RE- Petition P-05-761

29th October 2017




Dear Mr Rowlands


I am writing further to your correspondence dated 24th July 17, in which you included a copy of the petition submitted by Aled Thomas. We have now had a chance to consider this petition and also the attached response from Rebecca Evans AM.


We are pleased that the flexible support service we provide for more than 600 people with autism across South East Wales received the required level of support for this petition to have been considered.


Whilst we are very aware that Welsh Government cannot give the guarantee of permanent funding to any non-statutory organisation, I am equally mindful of the lack of transparency around the procurement process by which the £13m of funding allocated by the Welsh Government to develop an Integrated Autism Service (IAS) in Wales, was made, and its true impact to date.


ASCC’s One Stop Shop Service (OSS), 21 High Street, which is based in Cardiff city centre, has been open since January 2015. It was developed over the two years preceding this and Government officials were aware of the plans to create this service which at the time met an identified need. The massive uptake of our services since provides ample evidence of its effectiveness in meeting need.  WG officials were invited to the launch in January 2015 but did not reply to the invitation or attend, the impact of which was to both disappoint and concern us at a critical point in the charity’s development. 


We currently provide a range of services which benefit people with autism over the age of 16yrs across the whole of South East Wales region. These services include, Post Diagnostic groups run in partnership with Cardiff & Vale UHB (the only such service in Wales), Specialist Employment support, Specialist Benefits support, Anxiety Management groups, 1:1 problem solving and a range of individualised support. In addition, we run a range of activity/shared interest-based social opportunities both in the OSS and within the community. People registered with the service can access the support and the building facilities as and when they choose, with many people regularly dropping in as it represents

a “safe space” in the city centre. I have attached a copy of an OSS leaflet for your information.


Whilst we welcome the Welsh Government’s increased investment in autism in Wales, the development of their IAS has simply tried to duplicate many of the services which are currently provided by our charity. The impact has been to limit our ability to fundraise and support this existing, established and vital service for people with autism.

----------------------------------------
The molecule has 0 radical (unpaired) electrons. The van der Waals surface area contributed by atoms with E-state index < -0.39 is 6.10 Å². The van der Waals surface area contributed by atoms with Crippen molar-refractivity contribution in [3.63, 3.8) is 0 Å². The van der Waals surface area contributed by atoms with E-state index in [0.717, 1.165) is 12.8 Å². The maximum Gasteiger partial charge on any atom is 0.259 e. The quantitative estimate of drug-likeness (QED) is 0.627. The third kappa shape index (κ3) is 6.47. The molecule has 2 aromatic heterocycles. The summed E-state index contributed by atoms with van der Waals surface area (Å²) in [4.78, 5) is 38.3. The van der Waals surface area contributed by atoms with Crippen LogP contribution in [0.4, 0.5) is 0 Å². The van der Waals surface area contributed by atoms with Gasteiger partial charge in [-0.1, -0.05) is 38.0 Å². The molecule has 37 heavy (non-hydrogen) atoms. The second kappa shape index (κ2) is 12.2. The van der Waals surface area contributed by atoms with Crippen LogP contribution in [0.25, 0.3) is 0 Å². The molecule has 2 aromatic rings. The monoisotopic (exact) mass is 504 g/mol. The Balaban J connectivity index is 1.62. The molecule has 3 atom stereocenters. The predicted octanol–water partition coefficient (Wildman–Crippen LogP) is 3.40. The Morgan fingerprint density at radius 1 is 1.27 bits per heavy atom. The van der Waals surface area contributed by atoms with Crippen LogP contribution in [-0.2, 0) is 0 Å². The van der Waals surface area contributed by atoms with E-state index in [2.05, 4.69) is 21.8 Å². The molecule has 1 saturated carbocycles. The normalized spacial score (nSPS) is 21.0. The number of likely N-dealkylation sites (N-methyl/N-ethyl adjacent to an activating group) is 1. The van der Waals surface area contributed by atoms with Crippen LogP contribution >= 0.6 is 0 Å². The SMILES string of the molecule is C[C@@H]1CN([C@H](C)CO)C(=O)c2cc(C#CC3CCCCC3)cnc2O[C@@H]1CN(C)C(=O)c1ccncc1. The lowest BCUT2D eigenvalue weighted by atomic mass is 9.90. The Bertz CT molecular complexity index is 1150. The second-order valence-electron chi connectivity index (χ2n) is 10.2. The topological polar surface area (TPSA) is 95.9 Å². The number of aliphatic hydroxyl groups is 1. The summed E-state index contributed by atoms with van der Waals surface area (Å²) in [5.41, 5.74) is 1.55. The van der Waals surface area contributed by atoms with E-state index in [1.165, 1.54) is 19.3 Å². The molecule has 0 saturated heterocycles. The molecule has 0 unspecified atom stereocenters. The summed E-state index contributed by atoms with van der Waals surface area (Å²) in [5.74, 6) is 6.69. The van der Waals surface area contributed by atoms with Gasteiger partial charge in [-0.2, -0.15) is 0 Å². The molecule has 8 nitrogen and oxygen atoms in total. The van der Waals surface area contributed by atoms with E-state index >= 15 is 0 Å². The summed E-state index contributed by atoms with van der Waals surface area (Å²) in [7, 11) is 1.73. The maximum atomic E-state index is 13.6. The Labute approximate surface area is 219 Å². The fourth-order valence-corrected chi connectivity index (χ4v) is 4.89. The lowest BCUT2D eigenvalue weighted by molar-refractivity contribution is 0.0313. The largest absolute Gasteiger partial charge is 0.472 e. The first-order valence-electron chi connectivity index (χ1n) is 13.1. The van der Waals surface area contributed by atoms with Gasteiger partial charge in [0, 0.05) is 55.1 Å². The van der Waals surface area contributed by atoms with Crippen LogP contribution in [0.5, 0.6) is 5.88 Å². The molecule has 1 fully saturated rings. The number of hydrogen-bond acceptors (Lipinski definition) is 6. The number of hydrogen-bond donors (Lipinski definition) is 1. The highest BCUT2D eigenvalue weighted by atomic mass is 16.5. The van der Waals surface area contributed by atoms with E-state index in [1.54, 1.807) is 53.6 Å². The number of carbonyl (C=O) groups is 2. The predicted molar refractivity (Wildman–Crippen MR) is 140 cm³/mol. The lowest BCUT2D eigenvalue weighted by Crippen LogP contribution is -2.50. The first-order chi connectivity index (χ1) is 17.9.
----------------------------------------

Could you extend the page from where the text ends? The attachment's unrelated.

There was no consultation with the charity around the development of the IAS despite the high profile of the OSS service and the need to accurately and definitively identify gaps in existing provision. We are aware that other models, including the OSS run by our parent charity Autism Initiatives in Edinburgh, were visited by staff from the WLGA who travelled from Cardiff to Edinburgh for a 2 hour meeting in 2015. I had previously met with WG officials and Scottish Government officials at the Edinburgh OSS in May 2014 when we were developing the Cardiff OSS.


Between our chance meeting in Scotland May 2014 and a second meeting in August 15, there had been no communication or response from officials within the Department of Social Services, despite our several requests for a meeting with them. Eventually I met with WG Officials along with the Chief Executive of Autism Initiatives Group in August 2015.  At this meeting we were informed by the Assistant Director for Social Services, with a junior colleague in attendance, that there was now an understanding that the model we had created in Wales works well and that they were keen to support this. At that time we were informed that there was limited resources available through the Autism Strategy and that an application to the Sustainable Social Services Fund would be welcomed.